CORPORATE WELFARE: A $182 BILLION ADDICTION
December 16, 2008
Canadians provided more than $182 billion in corporate welfare to businesses between 1994 and 2006; that works out to $13,639 per taxpayer over that 12-year period in 2006 alone. Yet, politicians in Ottawa are still arguing over how much additional money the government should give business in the name of economic stimulation, says the Fraser Institute.
While corporate begging has become even more blatant this year, the fundamental truth has not changed. Business subsidies, bailouts or loans are all forms of corporate welfare that transfer tax dollars and employment from healthy businesses to risky businesses, says Fraser. Government intervention only delays the day of reckoning and often at the expense of other businesses and a healthy industry and economy.
Among Fraser's findings:
- In 2006 alone, Canada's federal, provincial, and local governments spent $19.3 billion on corporate welfare, almost double the 1995 figure of $10.3 billion.
- The total corporate welfare bill (federal, provincial, and municipal) has ranged from a low of $9.9 billion (1996) to a high of almost $20 billion (2005).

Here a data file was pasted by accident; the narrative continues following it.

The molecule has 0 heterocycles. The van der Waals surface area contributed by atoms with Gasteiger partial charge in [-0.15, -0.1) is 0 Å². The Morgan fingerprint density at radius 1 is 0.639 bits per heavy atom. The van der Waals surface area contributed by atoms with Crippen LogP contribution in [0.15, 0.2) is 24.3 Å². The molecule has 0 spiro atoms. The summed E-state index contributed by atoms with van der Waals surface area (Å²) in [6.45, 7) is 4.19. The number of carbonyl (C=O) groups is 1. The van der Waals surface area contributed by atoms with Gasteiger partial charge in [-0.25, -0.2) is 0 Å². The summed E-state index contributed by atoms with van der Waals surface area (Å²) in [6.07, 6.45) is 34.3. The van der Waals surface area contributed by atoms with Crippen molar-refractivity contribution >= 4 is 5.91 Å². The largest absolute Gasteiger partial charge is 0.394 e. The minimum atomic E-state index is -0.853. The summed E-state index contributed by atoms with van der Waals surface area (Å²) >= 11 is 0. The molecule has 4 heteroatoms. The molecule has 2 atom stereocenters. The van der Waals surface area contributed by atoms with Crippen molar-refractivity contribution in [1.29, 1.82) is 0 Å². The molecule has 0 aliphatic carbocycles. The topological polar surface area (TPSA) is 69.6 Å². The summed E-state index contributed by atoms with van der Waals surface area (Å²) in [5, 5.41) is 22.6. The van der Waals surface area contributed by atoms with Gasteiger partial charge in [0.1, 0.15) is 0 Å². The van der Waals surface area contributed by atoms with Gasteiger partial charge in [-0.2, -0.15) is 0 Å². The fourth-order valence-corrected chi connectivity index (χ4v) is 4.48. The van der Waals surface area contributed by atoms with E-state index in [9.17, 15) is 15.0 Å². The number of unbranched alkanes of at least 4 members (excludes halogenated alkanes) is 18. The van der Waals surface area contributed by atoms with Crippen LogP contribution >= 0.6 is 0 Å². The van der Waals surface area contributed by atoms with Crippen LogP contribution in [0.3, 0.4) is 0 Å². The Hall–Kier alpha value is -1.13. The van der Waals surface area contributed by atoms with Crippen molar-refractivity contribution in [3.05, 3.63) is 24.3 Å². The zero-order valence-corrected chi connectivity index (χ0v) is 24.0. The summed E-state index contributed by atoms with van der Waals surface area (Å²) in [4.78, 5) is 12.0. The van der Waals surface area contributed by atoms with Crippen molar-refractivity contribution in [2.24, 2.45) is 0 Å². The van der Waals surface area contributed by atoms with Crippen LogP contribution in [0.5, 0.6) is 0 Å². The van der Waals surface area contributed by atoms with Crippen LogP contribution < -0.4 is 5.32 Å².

- The cost to each taxpayer who paid income tax in 2006 was $1,291, which was 38 percent higher than the 1995 figure of $934.
- Between 1994 and 2006, provincial governments spent $98.5 billion on corporate welfare, while the federal government spent $61.4 billion and municipal governments spent $22.5 billion.
- Among provincial governments, Quebec disburses the most public money, with over $5.4 billion going to corporate welfare in 2006; Ontario is second with $2.4 billion, Alberta third with $1.5 billion and British Columbia fourth with just under $950 million.
With multiple companies lining up around the world for government-financed grants, loans and loan guarantees, bailouts for one company in trouble will merely make it more difficult for other healthy competitors in a tough economic environment, says Fraser.
Source: Mark Milke, "Corporate welfare: Now a $182 billion addiction," Fraser Institute, December 10, 2008.
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